Whether you’re breastfeeding, exclusively pumping or a little bit of both, your milk supply is likely to be weighing heavy on your mind.
Fortunately for nursing or pumping mamas, there are many things you can do to get your milk production up, and power pumping is one of the best ways to increase milk supply quickly.
This post contains affiliate links. Read my policy here.
What is power pumping?
Power pumping, or cluster pumping, is a way to quickly reverse a sudden decrease in milk supply by using a double electric breast pump several times in the period of one hour.
Here’s why power pumping works:
You may have already experienced a cluster feeding session brought on by your newborn’s recent growth spurt.
And during this cluster feeding session, when your baby was nursing a lot in a short amount of time, your body got the signal that it needed to produce more milk.
Power pumping works the same way cluster feeding does to increase your supply.
Your milk supply is dependent on the amount that your baby needs; in essence, the more your baby breastfeeds or the more you pump, the more milk your body makes.
This is exactly why breastfeeding associated with the principle of supply and demand.
How to power pump
You’ll need a good double electric breast pump, a hands-free pumping bra and about an hour to carry out the whole process.
To power pump, you’ll follow a simple schedule:
Power pumping schedule–double electric pump
As you can see, the power pumping schedule with a double electric pump takes an hour to complete.
Make sure you wear a hands-free bra to make this as easy on yourself as possible. If you don’t have a hands-free bra you can always create one by cutting small holes out of an old sports bra.
What about a pumping schedule for a single electric pump?
You will save time and energy by using a hands-free bra and double electric pump, but if you don’t have those things on hand, you can power pump using a single electric pump.
Here’s a sample schedule to follow:
- Pump right breast 20 minutes
- Pump left breast 20 minutes
- Pump right breast 10 minutes
- Pump left breast 10 minutes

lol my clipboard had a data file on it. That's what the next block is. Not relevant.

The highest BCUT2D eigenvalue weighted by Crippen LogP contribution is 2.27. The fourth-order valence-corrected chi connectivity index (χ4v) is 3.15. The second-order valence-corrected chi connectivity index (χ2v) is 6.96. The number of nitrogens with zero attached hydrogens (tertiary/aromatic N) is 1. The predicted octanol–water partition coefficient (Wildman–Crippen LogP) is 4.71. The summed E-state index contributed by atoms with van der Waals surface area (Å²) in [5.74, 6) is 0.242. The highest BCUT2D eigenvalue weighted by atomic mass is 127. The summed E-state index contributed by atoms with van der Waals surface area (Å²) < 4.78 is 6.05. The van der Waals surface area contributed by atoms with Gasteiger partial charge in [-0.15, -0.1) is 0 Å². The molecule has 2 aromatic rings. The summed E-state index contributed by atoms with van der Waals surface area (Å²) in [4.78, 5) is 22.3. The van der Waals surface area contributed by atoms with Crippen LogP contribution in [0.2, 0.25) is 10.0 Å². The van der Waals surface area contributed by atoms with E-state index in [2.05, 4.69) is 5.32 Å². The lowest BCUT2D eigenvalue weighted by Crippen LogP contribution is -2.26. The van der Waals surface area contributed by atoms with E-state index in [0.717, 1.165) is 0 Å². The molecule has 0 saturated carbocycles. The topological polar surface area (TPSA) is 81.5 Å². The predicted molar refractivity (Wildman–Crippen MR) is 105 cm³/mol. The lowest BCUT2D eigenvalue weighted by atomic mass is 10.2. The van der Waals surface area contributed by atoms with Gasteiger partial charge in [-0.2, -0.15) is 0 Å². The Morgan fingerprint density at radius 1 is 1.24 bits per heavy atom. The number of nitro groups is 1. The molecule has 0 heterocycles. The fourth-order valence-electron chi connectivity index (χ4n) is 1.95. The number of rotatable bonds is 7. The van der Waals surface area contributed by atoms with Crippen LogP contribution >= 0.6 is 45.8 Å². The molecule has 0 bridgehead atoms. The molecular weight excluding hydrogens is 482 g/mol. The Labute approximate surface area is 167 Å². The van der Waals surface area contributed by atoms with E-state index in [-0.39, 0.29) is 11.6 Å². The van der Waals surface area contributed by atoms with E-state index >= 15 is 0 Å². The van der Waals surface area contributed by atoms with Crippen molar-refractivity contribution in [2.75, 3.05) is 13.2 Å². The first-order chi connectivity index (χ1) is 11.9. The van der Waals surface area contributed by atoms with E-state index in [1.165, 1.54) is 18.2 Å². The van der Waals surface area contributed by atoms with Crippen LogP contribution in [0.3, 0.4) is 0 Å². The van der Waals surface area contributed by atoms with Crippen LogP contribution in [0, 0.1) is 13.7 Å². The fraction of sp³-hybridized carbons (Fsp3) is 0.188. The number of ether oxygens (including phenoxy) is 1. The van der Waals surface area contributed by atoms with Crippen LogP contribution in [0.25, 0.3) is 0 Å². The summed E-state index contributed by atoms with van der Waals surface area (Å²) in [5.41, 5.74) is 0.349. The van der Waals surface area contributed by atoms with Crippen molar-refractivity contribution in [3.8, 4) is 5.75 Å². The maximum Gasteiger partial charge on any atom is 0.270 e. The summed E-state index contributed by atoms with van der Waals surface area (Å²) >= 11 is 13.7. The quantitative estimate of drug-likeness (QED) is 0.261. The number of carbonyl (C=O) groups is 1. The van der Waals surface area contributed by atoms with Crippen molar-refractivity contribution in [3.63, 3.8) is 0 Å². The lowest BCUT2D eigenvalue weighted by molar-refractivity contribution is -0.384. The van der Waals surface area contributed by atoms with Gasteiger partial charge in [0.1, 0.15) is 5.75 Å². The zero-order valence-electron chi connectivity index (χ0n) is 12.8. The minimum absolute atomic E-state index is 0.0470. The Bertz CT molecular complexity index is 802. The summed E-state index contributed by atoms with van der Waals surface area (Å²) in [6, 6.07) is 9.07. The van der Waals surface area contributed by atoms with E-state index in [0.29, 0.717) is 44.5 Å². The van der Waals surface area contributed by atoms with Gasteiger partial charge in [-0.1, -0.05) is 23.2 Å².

- Pump right breast 10 minutes
- Pump left breast 10 minutes
One power pumping session with a double electric pump takes 60 minutes, with a single pump, you’ll need to reserve about 80 minutes to complete the process.
Related: Breastfeeding tips for new moms
When should you pump?
If you’re a breastfeeding mom, it’s advised that you power pump immediately after a feeding session.
Bear in mind that your milk supply dwindles towards the nighttime and is the most abundant in the morning, so try to power pump after the first feed of the day.
If you’re a mom that exclusively pumps, it’s recommended that you power pump during a typical pumping session and have a partner feed the baby.
If you’re pumping while at work, try to power pump during your first pump session of your work day.
If you attempt to power pump too close to your baby’s next feeding session you might not have enough milk to satisfy them, so try to power pump as quickly as possible immediately following that morning feeding.
- Interested in an online breastfeeding course taught by a lactation consultant? I loved this course and I know you will, too!
Reasons you might need to try power pumping to increase milk supply
Before you dive into several days of power pumping sessions, it’s best to understand why you might need to power pump.
If your milk supply is just fine, power pumping will likely cause an oversupply of milk— which sounds like a good thing, but it can be frustrating for a baby who’s not used to that, plus you’ll be more prone to engorgement and infection.
Here are some reasons why you might need to try power pumping
You’re experiencing low milk production
Power pumping is often used by moms who are worried about low milk output. If you’re not sure whether or not your milk supply is declining, here are some ways you can tell.
Common signs your milk supply is decreasing
- You’re not counting enough wet diapers. Your baby should have 5-6 wet diapers in a 24 hour period.
- Your baby isn’t gaining enough weight.
- Your baby seems overly tired and lethargic. If baby’s urine isn’t clear and is bright yellow, they’re likely dehydrated and not getting enough milk.
- You pump exclusively and are noticing that you are collecting less than what you typically do.
You’re pumping at work while away from your baby